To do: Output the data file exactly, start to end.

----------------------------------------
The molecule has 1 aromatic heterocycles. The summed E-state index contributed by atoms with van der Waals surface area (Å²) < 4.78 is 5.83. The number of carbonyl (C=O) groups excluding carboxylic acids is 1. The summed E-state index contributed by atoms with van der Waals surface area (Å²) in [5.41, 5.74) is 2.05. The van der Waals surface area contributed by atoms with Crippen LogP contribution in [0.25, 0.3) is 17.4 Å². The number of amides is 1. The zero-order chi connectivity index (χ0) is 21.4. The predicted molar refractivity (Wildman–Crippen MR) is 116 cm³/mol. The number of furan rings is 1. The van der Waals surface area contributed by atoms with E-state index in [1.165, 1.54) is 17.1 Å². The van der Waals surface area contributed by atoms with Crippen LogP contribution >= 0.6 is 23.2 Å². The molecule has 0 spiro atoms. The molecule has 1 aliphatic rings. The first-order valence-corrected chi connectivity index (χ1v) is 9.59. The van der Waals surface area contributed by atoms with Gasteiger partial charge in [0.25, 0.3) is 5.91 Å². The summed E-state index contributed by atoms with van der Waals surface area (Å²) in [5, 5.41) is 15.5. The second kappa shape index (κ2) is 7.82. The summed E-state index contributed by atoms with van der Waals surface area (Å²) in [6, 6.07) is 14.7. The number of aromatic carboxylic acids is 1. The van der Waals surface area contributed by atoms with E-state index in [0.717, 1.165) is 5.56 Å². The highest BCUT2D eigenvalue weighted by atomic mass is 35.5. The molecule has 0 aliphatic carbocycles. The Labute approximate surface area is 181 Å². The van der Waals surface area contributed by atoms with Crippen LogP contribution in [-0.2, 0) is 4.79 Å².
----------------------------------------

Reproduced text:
The molecule has 1 aromatic heterocycles. The summed E-state index contributed by atoms with van der Waals surface area (Å²) < 4.78 is 5.83. The number of carbonyl (C=O) groups excluding carboxylic acids is 1. The summed E-state index contributed by atoms with van der Waals surface area (Å²) in [5.41, 5.74) is 2.05. The van der Waals surface area contributed by atoms with Crippen LogP contribution in [0.25, 0.3) is 17.4 Å². The number of amides is 1. The zero-order chi connectivity index (χ0) is 21.4. The predicted molar refractivity (Wildman–Crippen MR) is 116 cm³/mol. The number of furan rings is 1. The van der Waals surface area contributed by atoms with E-state index in [1.165, 1.54) is 17.1 Å². The van der Waals surface area contributed by atoms with Crippen LogP contribution >= 0.6 is 23.2 Å². The molecule has 0 spiro atoms. The molecule has 1 aliphatic rings. The first-order valence-corrected chi connectivity index (χ1v) is 9.59. The van der Waals surface area contributed by atoms with Gasteiger partial charge in [0.25, 0.3) is 5.91 Å². The summed E-state index contributed by atoms with van der Waals surface area (Å²) in [5, 5.41) is 15.5. The second kappa shape index (κ2) is 7.82. The summed E-state index contributed by atoms with van der Waals surface area (Å²) in [6, 6.07) is 14.7. The number of aromatic carboxylic acids is 1. The van der Waals surface area contributed by atoms with E-state index in [0.717, 1.165) is 5.56 Å². The highest BCUT2D eigenvalue weighted by atomic mass is 35.5. The molecule has 0 aliphatic carbocycles. The Labute approximate surface area is 181 Å². The van der Waals surface area contributed by atoms with Crippen LogP contribution in [-0.2, 0) is 4.79 Å².